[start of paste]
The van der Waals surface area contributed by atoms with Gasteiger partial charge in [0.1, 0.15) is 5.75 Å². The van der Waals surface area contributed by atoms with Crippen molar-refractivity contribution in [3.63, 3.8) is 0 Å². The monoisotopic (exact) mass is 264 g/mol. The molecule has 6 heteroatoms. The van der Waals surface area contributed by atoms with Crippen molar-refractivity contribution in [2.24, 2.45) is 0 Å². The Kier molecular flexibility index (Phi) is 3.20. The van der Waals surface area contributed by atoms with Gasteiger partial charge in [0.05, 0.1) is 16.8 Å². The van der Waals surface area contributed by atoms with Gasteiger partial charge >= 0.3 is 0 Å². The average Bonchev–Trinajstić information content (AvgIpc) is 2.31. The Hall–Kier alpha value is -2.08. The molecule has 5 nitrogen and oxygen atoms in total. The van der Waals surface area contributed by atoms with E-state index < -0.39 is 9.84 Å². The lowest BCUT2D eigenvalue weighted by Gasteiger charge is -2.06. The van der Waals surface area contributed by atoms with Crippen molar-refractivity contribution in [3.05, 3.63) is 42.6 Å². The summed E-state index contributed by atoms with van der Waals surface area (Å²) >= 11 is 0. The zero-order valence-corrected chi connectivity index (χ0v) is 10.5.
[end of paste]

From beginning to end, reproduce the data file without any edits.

The van der Waals surface area contributed by atoms with Gasteiger partial charge in [0.1, 0.15) is 5.75 Å². The van der Waals surface area contributed by atoms with Crippen molar-refractivity contribution in [3.63, 3.8) is 0 Å². The monoisotopic (exact) mass is 264 g/mol. The molecule has 6 heteroatoms. The van der Waals surface area contributed by atoms with Crippen molar-refractivity contribution in [2.24, 2.45) is 0 Å². The Kier molecular flexibility index (Phi) is 3.20. The van der Waals surface area contributed by atoms with Gasteiger partial charge in [0.05, 0.1) is 16.8 Å². The van der Waals surface area contributed by atoms with Gasteiger partial charge >= 0.3 is 0 Å². The average Bonchev–Trinajstić information content (AvgIpc) is 2.31. The Hall–Kier alpha value is -2.08. The molecule has 5 nitrogen and oxygen atoms in total. The van der Waals surface area contributed by atoms with E-state index < -0.39 is 9.84 Å². The lowest BCUT2D eigenvalue weighted by Gasteiger charge is -2.06. The van der Waals surface area contributed by atoms with Crippen molar-refractivity contribution in [3.05, 3.63) is 42.6 Å². The summed E-state index contributed by atoms with van der Waals surface area (Å²) >= 11 is 0. The zero-order valence-corrected chi connectivity index (χ0v) is 10.5.